Authorities in northwest Wisconsin continue to investigate the death of an elderly man who was run over by a vehicle in front of the Saint Croix Casino in Turtle Lake. Officers said 79-year-old Donald Hatalla of Turtle Lake was hit by a truck on Highway 8. He died at the scene. Authorities said it was dark and rainy at the time of the mishap – and alcohol was not a factor. 


A music festival was held yesterday in Manitowoc in memory of Amy Krueger, one of the 13 people killed in the Fort Hood shooting massacre in 2009. Three classic rock bands which included Krueger’s family members performed at the event. Proceeds are being given to the Camo Quilt Project in Plymouth, which makes camouflage blankets for members of Krueger’s Army Reserve stress control unit. Funds are also going to go Fisher House, a home to be built at Milwaukee’s VA Medical Center for families of wounded soldiers. The 29-year-old Krueger, from Kiel, was killed at Fort Hood along with Russell Saeger of Mount Pleasant. Alleged shooter Nidal Hasan faces a military trial that’s now scheduled to begin August sixth. His proceedings have been delayed several times over various issues – including whether Hasan can wear a beard during his trial. A judge ruled last week that jurors can hear the dying words of a soldier who was six weeks pregnant. Hasan, who was training with the Madison medical unit before it went to Afghanistan, is scheduled to enter new pleas in the case tomorrow. He faces the death penalty if convicted


Madison is one of the most popular places in the country for the sales of hybrid vehicles. says the gas-and-electric cars accounted for four-point-two percent of all new cars and trucks sold in Wisconsin’s Capital City last year. This year, Edmunds says registration figures show that hybrids have four-point-seven percent of the Madison automotive market. Edmunds’ analyst Jeremy Acevedo says progressive towns with college campuses are more likely to embrace hybrid technology.


Hundreds of Wisconsin child care workers are going to college for the first time, so the places where they work can get higher ratings and new business. The state’s two-year-old “Young Star” rating system gives a meager-looking two-star rating out of five to about two-thirds of the state’s 4,600 child care centers. The Wisconsin State Journal says most centers won’t get higher ratings until more of their workers get college training – but many staffers wonder if it’s worth staying in jobs that pay 11-dollars an hour once they get degrees. The state offers college scholarships for child care workers that total almost five-million dollars a year. Some centers also subsidize part of an employee’s college tuition, in exchange for commitments to keep working at those centers for a certain amount of time. The State Journal says many such arrangements include bonuses and-or pay raises to those completing the training. State officials said they designed the first ratings so that most would get two stars – but day-care centers say many parents will look at a facility’s two-star rating, and then conclude that it’s not good enough.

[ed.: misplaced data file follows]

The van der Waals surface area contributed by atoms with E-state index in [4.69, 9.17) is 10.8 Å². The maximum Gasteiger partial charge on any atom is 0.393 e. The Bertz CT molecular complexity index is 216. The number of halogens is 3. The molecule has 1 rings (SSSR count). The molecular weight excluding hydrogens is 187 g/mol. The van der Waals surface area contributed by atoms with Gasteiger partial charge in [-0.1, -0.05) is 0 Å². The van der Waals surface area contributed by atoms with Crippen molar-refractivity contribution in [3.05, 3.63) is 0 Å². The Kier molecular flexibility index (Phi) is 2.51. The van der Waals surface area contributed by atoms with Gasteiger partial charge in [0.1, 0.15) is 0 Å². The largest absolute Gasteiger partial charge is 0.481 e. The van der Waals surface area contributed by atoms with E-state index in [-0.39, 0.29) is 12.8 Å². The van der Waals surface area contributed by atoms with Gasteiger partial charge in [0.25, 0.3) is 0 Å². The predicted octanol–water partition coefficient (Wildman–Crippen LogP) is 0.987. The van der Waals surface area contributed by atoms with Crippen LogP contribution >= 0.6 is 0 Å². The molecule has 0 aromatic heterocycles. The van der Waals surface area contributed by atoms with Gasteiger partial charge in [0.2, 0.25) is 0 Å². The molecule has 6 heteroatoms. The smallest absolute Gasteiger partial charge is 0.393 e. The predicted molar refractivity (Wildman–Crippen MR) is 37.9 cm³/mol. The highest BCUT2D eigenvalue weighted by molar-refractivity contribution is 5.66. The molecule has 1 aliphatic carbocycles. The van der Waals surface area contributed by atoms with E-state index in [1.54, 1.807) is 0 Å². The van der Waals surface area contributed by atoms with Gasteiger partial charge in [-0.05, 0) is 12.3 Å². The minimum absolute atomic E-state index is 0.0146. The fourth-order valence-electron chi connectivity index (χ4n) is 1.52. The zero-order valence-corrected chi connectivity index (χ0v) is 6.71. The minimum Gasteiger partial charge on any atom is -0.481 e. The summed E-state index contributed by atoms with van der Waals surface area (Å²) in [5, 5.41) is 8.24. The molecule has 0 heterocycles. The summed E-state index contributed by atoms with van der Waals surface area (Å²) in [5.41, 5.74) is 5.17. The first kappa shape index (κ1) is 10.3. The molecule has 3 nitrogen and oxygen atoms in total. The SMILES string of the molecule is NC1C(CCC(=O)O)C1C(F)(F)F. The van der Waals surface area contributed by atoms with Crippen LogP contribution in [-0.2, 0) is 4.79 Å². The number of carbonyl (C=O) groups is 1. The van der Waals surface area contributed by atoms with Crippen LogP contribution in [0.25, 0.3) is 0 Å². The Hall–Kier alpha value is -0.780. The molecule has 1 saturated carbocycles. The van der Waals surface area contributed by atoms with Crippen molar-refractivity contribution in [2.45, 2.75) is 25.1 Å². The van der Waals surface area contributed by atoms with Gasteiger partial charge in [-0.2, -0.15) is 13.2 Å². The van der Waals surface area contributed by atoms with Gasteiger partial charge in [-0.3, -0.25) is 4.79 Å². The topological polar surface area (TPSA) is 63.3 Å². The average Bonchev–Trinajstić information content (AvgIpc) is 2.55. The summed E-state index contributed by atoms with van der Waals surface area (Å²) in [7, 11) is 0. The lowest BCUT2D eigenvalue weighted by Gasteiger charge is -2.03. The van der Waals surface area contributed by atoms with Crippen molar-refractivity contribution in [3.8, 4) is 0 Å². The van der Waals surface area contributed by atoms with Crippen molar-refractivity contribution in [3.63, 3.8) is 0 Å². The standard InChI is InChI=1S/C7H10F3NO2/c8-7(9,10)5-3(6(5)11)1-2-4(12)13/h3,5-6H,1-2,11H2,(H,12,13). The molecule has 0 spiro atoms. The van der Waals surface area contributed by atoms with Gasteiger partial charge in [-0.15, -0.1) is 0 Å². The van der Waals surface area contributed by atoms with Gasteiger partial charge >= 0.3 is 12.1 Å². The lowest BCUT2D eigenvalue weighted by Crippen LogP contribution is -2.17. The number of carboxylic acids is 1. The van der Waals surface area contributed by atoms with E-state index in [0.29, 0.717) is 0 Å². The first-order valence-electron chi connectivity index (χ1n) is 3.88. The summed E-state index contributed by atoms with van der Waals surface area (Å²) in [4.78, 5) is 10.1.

AIDS is still a major health threat – but lots of folks in Milwaukee apparently don’t believe it. On Saturday, only 31 people were tested for the HIV virus at an event sponsored by over 30 local health agencies. That’s about a-third of the 90 people who were tested there a year ago. At one Milwaukee pharmacy, only two people came in during the National HIV Testing Day last week. Seventeen showed up there in 2012. The National Centers for Disease Control said last fall that three-of-every-100-thousand Wisconsinites carry HIV, about the same as the national average. The CDC says six-of-every-10 Americans have the precursor to AIDS, and don’t know it. AIDS used to be considered a death sentence when it was first discovered in the 1980’s. It was first regarded as a disease predominantly among gay people – but basketball star Magic Johnson said he tried to dispel that notion when he admitted having AIDS in the ‘90’s. Doctors say the disease is not treatable, as Johnson has proven. Still, HIV is an expensive disease which doctors say can never be totally cured.    


An Eau Claire man lost three of his fingers last year – but it didn’t stop him from playing the piano. Jim Radloff first took piano lessons when he was nine. He taught himself all over again, after he severed part of his right hand while unclogging a snow-blower on Leap Day of last year. Radloff uses only his thumb and his little finger on a right hand that piano players normally use for melodies and solos. He tells the Winona Daily News that doctors tried re-attaching his lost fingers – but they couldn’t so they shortened them. Radloff will perform at the Winona Jazz Festival this weekend. He said he returned to performing soon after his accident – and he has played in all 50 states and all of Wisconsin’s counties, including some after he lost his three fingers. He said he’s still learning and re-learning things but quote, “It doesn’t help to sit around and mope about the loss … Work with what you have, and do your best on that.”